E> 9.3 PLA Tools

9.3  PLA Tools

We shall use the Berkeley PLA tools to illustrate logic minimization using an example to minimize the logic required to implement the following three logic functions:

F1 = A|B|!C; F2 = !B&C; F3 = A&B|C;

These equations are in eqntott input format. The eqntott (for “equation to truth table”) program converts the input equations into a tabular format. Table 9.8 shows the truth table and eqntott output for functions F1 , F2 , and F3 that use the six minterms: A , B , !C , !B&C , A&B , C .

TABLE 9.8  A PLA tools example.

Input (6 minterms): F1 = A|B|!C; F2 = !B&C; F3 = A&B|C;

A

B

C

F1

F2

F3

eqntott output

espresso output

0

0

0

1

0

0

 

.i 3

.o 3

.p 6

--0 100

--1 001

-01 010

-1- 100

1-- 100

11- 001

.e

 

.i 3

.o 3

.p 6

1-- 100

11- 001

--0 100

-01 011

-11 101

.e

 

0

0

1

0

1

1

 

 

0

1

0

1

0

0

 

 

0

1

1

1

0

1

 

 

1

0

0

1

0

0

 

 

1

0

1

1

1

1

 

 

1

1

0

1

0

1

 

 

1

1

1

1

0

1

 

 

Output (5 minterms): F1 = A|!C|(B&C); F2 = !B&C; F3 = A&B|(!B&C)|(B&C);

This eqntott output is not really a truth table since each line corresponds to a minterm. The output forms the input to the espresso logic-minimization program. Table 9.9 shows the format for espresso input and output files. Table 9.10 explains the format of the input and output planes of the espresso input and output files. The espresso output in Table 9.8 corresponds to the eqntott logic equations on the next page.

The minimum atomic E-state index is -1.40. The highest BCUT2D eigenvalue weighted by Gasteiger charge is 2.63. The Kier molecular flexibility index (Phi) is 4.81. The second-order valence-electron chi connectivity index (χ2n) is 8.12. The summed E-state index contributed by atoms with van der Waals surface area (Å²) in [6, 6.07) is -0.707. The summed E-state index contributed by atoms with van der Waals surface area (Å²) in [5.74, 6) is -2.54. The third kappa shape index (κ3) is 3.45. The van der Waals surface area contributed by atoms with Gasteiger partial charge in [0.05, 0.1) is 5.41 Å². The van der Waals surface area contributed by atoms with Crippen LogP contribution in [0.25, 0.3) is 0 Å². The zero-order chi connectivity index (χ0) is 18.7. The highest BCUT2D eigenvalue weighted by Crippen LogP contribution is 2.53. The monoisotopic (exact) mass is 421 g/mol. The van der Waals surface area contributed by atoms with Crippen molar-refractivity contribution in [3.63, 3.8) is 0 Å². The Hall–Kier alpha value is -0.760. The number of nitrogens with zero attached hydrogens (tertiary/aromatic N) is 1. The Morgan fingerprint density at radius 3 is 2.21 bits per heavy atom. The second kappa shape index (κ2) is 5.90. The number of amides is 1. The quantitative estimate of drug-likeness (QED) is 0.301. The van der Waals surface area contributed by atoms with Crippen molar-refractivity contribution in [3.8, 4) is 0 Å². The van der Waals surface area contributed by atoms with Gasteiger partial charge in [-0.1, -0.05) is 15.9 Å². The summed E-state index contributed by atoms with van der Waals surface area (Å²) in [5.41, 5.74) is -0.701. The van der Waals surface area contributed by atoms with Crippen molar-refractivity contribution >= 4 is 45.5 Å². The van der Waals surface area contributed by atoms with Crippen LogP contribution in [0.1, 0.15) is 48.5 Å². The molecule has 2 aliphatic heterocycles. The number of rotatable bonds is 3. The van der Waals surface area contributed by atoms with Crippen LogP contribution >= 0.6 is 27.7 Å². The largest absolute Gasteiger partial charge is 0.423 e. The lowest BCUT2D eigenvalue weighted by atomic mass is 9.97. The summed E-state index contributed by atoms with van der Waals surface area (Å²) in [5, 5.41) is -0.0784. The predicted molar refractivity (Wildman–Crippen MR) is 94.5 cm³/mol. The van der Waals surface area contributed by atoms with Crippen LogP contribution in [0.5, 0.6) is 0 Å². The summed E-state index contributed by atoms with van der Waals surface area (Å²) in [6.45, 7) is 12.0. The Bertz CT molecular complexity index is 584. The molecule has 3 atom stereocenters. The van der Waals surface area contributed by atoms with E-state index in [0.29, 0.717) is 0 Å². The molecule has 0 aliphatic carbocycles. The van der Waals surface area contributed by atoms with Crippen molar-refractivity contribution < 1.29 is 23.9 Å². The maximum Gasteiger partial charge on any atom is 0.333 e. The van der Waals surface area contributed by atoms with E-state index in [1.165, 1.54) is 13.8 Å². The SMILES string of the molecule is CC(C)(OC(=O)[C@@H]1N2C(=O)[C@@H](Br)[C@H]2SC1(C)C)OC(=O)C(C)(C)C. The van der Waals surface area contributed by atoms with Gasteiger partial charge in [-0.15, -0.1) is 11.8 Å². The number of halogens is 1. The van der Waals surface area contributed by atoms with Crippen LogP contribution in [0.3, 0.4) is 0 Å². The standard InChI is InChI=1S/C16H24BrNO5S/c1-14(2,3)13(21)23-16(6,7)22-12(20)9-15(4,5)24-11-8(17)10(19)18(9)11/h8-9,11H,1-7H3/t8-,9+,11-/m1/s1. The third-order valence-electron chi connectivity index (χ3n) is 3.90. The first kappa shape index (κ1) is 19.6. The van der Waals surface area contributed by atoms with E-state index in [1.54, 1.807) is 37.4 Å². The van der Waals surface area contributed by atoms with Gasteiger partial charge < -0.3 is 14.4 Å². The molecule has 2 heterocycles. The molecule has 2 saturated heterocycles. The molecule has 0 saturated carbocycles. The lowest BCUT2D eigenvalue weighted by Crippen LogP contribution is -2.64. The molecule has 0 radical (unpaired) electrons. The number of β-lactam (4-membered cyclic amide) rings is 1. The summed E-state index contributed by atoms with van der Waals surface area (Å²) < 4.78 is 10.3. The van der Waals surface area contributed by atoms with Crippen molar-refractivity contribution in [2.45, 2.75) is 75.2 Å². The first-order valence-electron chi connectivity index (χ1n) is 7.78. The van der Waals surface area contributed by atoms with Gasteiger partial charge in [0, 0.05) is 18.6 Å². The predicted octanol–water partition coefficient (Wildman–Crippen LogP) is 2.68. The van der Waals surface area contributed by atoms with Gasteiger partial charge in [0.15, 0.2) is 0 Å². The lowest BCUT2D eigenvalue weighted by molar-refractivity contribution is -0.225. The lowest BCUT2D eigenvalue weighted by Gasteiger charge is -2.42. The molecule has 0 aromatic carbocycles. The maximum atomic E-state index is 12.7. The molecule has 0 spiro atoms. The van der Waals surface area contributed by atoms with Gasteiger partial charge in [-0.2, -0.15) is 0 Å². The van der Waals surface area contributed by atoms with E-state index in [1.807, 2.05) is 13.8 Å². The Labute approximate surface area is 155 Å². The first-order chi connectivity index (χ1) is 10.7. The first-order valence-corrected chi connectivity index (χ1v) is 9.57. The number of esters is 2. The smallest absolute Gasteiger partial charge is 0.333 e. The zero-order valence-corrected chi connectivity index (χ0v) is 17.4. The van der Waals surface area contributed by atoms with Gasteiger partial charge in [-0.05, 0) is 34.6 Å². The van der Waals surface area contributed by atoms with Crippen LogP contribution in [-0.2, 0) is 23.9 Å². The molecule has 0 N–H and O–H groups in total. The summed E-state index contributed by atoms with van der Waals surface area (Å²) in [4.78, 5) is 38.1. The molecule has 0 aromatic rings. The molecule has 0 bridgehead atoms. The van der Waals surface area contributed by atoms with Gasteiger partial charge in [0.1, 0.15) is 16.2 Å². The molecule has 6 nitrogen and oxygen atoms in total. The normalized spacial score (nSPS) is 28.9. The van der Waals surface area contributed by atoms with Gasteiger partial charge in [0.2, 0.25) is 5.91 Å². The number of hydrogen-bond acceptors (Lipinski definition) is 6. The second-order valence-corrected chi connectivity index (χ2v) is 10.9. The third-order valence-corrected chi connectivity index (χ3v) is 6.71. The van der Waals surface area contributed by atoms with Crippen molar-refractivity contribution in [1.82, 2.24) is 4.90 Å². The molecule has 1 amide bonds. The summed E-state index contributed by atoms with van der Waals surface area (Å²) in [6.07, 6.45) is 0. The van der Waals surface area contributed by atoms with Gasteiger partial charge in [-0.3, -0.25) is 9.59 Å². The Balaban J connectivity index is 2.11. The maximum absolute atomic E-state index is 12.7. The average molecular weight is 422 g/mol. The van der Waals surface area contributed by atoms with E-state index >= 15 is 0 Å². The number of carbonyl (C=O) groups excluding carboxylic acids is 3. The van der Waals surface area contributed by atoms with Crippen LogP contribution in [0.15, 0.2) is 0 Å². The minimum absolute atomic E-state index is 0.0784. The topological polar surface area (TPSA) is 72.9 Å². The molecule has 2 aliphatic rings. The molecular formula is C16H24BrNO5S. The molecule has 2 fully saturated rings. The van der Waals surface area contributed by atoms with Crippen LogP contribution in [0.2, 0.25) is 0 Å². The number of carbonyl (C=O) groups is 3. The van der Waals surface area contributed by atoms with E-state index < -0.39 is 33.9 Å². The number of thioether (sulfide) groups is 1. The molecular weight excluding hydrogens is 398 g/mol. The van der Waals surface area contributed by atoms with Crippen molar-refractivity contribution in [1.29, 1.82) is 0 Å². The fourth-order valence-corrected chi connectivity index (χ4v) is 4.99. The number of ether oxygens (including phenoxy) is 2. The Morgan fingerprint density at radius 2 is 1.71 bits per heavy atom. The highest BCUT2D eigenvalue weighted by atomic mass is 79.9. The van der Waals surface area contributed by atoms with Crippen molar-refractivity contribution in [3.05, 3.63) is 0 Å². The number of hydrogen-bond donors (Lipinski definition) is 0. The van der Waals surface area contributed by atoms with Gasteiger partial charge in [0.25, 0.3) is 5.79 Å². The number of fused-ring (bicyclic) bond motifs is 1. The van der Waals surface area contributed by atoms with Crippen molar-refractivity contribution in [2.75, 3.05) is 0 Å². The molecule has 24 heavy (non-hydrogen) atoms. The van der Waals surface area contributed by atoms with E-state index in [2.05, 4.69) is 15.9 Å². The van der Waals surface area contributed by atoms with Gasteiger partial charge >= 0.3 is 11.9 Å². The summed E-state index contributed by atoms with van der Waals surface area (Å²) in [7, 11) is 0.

TABLE 9.9  The format of the input and output files used by the PLA design tool espresso.

Expression

Explanation

# comment

# must be first character on a line.

[d]

Decimal number

[s]

Character string

.i [d]

Number of input variables

.o [d]

Number of output variables

.p [d]

Number of product terms

.ilb [s1] [s2]... [sn]

Names of the binary-valued variables must be after .i and .o .

.ob [s1] [s2]... [sn]

Names of the output functions must be after .i and .o .

.type f

Following table describes the ON set; DC set is empty.

.type fd

Following table describes the ON set and DC set.

.type fr

Following table describes the ON set and OFF set.

.type fdr

Following table describes the ON set, OFF set, and DC set.

.e

Optional, marks the end of the PLA description.

TABLE 9.10  The format of the plane part of the input and output files for espresso.

Plane

Character

Explanation

I

1

The input literal appears in the product term.

I

0

The input literal appears complemented in the product term.

I

-

The input literal does not appear in the product term.

O

1 or 4

This product term appears in the ON set.

O

0

This product term appears in the OFF set.

O

2 or -

This product term appears in the don’t care set.

O

3 or ~

No meaning for the value of this function.

F1 = A|!C|(B&C); F2 = !B&C; F3 = A&B|(!B&C)|(B&C);

We see that espresso reduced the original six minterms to these five: A , A&B , !C , !B&C , B&C .

The Berkeley PLA tools were widely used in the 1980s. They were important stepping stones to modern logic synthesis tools. There are so many testbenches, examples, and old designs that used these tools that we occasionally need to convert files in the Berkeley PLA format to formats used in new tools.


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